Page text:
Alternatively, you can also use normal serum from the same species as the secondary antibody used. However, you should never use normal serum from the same species as the primary antibody as this would increase background as the secondary antibody may recognize and bind proteins in the serum.

More economical protein buffers such as bovine serum albumin (BSA), non-fat dry milk or gelatine can also be used for the blocking step but may have higher background than other blocking methods.

Not all blocking reagents and buffers are compatible with every detection method. For example, alkaline phosphatase (AP) conjugates should not be used with buffers containing phosphate. Milk should not be used with biotin-avidin detection as milk contains biotin.  Make sure that you check compatibility if you are establishing a protocol!

A more specialist option that may be helpful is to use a commercial blocking reagent; they have been designed to block non-specific binding and can be more effective than the more traditional BSA/ milk methods and cheaper than normal serum.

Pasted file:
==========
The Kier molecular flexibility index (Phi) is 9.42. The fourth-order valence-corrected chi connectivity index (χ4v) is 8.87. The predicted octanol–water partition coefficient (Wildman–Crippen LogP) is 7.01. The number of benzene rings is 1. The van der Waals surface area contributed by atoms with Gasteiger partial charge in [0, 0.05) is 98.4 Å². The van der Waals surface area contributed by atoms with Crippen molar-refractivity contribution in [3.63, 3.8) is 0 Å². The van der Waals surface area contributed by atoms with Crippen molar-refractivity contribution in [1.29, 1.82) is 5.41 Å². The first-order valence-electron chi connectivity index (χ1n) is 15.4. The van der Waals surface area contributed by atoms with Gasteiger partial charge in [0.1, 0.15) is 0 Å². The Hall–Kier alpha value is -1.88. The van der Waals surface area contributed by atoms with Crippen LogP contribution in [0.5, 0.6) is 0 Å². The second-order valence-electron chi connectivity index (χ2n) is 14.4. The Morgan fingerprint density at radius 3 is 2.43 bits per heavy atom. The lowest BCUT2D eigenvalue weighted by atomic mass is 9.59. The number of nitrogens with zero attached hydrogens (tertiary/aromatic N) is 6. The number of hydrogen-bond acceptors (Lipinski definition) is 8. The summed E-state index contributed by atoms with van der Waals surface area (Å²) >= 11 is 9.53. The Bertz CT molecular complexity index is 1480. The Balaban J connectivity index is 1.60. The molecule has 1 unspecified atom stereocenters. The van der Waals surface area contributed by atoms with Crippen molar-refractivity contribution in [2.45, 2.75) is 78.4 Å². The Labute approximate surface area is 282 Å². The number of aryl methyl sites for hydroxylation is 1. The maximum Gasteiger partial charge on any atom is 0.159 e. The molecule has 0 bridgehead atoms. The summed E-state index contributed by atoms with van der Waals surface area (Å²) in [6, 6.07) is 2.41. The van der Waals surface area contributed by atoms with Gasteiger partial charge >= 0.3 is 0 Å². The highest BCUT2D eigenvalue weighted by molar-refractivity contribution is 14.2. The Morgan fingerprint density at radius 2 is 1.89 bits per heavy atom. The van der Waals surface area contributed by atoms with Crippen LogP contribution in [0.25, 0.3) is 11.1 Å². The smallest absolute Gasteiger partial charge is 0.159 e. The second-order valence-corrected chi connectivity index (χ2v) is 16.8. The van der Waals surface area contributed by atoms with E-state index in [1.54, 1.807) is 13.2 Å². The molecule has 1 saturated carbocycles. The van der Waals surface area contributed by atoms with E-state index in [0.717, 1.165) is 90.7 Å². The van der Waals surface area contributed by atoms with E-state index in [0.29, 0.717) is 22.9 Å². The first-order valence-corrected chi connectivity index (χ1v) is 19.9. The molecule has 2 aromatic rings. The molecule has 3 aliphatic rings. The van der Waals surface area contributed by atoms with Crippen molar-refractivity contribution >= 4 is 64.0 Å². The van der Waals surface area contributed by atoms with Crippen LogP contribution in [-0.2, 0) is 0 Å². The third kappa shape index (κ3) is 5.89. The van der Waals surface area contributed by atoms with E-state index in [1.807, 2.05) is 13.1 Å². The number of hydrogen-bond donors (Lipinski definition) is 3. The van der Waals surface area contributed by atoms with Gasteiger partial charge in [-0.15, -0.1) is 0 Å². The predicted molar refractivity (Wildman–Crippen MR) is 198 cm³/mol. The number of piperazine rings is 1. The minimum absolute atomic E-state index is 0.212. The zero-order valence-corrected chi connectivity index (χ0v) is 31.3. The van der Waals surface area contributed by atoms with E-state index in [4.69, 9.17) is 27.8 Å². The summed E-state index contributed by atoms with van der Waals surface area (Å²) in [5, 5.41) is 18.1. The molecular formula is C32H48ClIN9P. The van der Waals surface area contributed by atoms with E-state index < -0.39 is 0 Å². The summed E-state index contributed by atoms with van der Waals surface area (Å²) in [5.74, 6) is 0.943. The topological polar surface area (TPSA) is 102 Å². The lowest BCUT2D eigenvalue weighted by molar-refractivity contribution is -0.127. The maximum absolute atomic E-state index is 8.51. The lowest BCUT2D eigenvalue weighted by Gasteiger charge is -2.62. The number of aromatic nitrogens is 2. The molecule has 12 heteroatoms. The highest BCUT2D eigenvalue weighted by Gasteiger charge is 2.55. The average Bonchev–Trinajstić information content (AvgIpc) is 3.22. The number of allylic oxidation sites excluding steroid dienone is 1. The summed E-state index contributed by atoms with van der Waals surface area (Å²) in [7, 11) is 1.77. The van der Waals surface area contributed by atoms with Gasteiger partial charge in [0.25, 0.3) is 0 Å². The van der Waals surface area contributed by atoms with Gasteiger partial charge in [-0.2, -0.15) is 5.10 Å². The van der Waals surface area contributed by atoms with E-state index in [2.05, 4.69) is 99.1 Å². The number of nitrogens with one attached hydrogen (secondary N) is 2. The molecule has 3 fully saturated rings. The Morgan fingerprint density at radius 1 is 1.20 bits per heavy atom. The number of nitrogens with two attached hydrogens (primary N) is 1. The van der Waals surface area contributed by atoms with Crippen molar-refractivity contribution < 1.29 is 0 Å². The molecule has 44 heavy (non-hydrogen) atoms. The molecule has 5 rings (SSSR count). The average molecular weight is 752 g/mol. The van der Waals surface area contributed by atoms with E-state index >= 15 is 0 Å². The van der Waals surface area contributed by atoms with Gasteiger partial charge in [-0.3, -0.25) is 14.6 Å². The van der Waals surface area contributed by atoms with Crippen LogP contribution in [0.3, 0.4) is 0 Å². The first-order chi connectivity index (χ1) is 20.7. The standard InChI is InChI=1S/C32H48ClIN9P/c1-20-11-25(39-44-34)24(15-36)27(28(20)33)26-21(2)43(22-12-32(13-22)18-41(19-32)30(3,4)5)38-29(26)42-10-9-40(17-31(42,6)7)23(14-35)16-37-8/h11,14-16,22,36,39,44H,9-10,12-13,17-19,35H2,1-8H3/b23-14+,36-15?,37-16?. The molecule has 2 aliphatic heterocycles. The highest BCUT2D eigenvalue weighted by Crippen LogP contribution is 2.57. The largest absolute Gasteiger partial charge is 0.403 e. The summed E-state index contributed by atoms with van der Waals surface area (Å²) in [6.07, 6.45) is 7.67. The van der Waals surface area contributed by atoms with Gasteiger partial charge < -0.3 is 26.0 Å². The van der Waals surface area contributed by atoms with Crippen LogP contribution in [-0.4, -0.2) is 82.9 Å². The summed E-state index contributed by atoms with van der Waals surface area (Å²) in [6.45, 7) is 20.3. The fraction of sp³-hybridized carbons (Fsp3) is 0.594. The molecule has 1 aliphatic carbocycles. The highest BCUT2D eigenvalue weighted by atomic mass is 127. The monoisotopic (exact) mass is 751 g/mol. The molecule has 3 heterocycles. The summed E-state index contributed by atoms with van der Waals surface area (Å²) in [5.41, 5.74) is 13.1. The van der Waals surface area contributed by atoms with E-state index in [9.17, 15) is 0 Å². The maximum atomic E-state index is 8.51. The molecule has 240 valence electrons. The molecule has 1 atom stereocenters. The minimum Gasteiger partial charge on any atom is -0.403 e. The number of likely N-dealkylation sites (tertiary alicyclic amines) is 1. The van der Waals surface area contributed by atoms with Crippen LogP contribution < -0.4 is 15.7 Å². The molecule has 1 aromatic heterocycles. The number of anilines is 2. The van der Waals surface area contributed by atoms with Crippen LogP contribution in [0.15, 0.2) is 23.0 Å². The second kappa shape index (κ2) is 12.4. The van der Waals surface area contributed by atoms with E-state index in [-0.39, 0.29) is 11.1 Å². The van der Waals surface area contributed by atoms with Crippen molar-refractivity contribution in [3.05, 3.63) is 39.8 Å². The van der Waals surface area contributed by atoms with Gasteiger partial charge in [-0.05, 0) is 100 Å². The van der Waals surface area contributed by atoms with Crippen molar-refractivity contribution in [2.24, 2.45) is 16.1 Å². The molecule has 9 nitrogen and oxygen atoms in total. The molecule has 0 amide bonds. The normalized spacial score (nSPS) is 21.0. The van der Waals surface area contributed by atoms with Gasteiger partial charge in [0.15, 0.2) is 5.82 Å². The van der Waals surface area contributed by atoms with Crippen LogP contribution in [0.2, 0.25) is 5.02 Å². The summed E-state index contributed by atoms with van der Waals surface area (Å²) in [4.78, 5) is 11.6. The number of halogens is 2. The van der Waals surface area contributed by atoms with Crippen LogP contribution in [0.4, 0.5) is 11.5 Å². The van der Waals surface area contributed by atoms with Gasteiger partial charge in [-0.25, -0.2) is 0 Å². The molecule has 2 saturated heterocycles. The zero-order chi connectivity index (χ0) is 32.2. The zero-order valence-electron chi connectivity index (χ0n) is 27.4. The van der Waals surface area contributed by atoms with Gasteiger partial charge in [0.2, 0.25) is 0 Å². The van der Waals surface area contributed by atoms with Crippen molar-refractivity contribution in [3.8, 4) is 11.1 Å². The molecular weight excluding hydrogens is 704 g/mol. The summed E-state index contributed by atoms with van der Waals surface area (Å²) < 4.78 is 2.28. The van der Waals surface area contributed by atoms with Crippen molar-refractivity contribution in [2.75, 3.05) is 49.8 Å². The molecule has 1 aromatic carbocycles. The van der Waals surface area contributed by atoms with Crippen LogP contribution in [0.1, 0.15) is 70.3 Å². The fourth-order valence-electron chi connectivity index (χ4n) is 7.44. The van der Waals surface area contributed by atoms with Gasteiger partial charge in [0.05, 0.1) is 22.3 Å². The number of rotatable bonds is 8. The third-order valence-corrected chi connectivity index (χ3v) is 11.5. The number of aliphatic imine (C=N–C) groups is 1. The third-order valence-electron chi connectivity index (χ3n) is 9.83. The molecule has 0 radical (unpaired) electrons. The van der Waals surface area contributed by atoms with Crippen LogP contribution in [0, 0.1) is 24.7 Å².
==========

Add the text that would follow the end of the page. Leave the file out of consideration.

Blocking – Optimizing Detection Methods

When using enzymatic detection methods like horseradish peroxidase (HRP) you might need to block endogenous enzymes in order to prevent high background. You can use indicators to detect endogenous enzyme activity and determine whether you should include an additional blocking step (Table 1).

Table 1: Detection methods and blocking steps

Detection Method

Endogenous Enzymes/Proteins in Tissues

Example Indicator



Peroxide e.g. liver and kidney

DAB (turns brown)

Hydrogen peroxidase solution


Alkaline phosphatase e.g. bone, intestine and placenta

5-bromo-4-chloro-3-indolyl-phosphate/nitro blue tetrazolium (BCIP/NZT) (turns blue)



Biotin e.g. kidney, liver and spleen


Avidin, then biotin (order is crucial)


Primary Antibody

Ensuring that you are using a suitable primary antibody will give you the best results.  If you are using a new antibody, always check whether it has been verified to work in IHC-paraffin. The antibody datasheet will have information about which applications it has been tested in and any special conditions, including recommended antigen retrieval methods. You can also review the literature to find antibodies that have been used successfully in your desired tissue type and species and get information about the experimental protocol used.  This information will help you hone your protocol and avoid any basic errors.